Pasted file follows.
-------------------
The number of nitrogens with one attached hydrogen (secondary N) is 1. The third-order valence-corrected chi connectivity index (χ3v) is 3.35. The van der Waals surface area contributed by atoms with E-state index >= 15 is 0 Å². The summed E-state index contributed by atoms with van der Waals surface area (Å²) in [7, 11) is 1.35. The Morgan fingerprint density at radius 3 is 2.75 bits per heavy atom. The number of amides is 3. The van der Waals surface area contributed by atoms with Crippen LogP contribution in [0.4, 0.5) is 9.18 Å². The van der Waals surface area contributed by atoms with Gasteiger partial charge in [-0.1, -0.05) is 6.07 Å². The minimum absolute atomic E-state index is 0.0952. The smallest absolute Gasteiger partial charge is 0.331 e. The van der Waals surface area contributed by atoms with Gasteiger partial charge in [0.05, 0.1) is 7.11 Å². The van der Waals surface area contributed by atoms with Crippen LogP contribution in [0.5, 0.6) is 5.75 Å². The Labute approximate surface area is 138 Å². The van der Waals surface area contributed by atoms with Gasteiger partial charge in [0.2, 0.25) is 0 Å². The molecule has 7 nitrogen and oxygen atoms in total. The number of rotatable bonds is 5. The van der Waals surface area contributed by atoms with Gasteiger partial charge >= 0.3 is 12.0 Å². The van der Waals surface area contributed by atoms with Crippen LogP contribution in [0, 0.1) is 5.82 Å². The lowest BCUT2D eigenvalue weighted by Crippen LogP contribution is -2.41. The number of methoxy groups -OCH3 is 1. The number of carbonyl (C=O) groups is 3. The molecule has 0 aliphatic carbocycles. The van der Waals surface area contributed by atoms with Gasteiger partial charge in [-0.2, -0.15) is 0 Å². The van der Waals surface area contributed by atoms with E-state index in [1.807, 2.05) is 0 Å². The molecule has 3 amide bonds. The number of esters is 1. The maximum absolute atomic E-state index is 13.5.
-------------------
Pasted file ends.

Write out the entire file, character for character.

The number of nitrogens with one attached hydrogen (secondary N) is 1. The third-order valence-corrected chi connectivity index (χ3v) is 3.35. The van der Waals surface area contributed by atoms with E-state index >= 15 is 0 Å². The summed E-state index contributed by atoms with van der Waals surface area (Å²) in [7, 11) is 1.35. The Morgan fingerprint density at radius 3 is 2.75 bits per heavy atom. The number of amides is 3. The van der Waals surface area contributed by atoms with Crippen LogP contribution in [0.4, 0.5) is 9.18 Å². The van der Waals surface area contributed by atoms with Gasteiger partial charge in [-0.1, -0.05) is 6.07 Å². The minimum absolute atomic E-state index is 0.0952. The smallest absolute Gasteiger partial charge is 0.331 e. The van der Waals surface area contributed by atoms with Gasteiger partial charge in [0.05, 0.1) is 7.11 Å². The van der Waals surface area contributed by atoms with Crippen LogP contribution in [0.5, 0.6) is 5.75 Å². The Labute approximate surface area is 138 Å². The van der Waals surface area contributed by atoms with Gasteiger partial charge in [0.2, 0.25) is 0 Å². The molecule has 7 nitrogen and oxygen atoms in total. The number of rotatable bonds is 5. The van der Waals surface area contributed by atoms with Gasteiger partial charge >= 0.3 is 12.0 Å². The van der Waals surface area contributed by atoms with Crippen LogP contribution in [0, 0.1) is 5.82 Å². The lowest BCUT2D eigenvalue weighted by Crippen LogP contribution is -2.41. The number of methoxy groups -OCH3 is 1. The number of carbonyl (C=O) groups is 3. The molecule has 0 aliphatic carbocycles. The van der Waals surface area contributed by atoms with Gasteiger partial charge in [-0.2, -0.15) is 0 Å². The van der Waals surface area contributed by atoms with E-state index in [1.807, 2.05) is 0 Å². The molecule has 3 amide bonds. The number of esters is 1. The maximum absolute atomic E-state index is 13.5.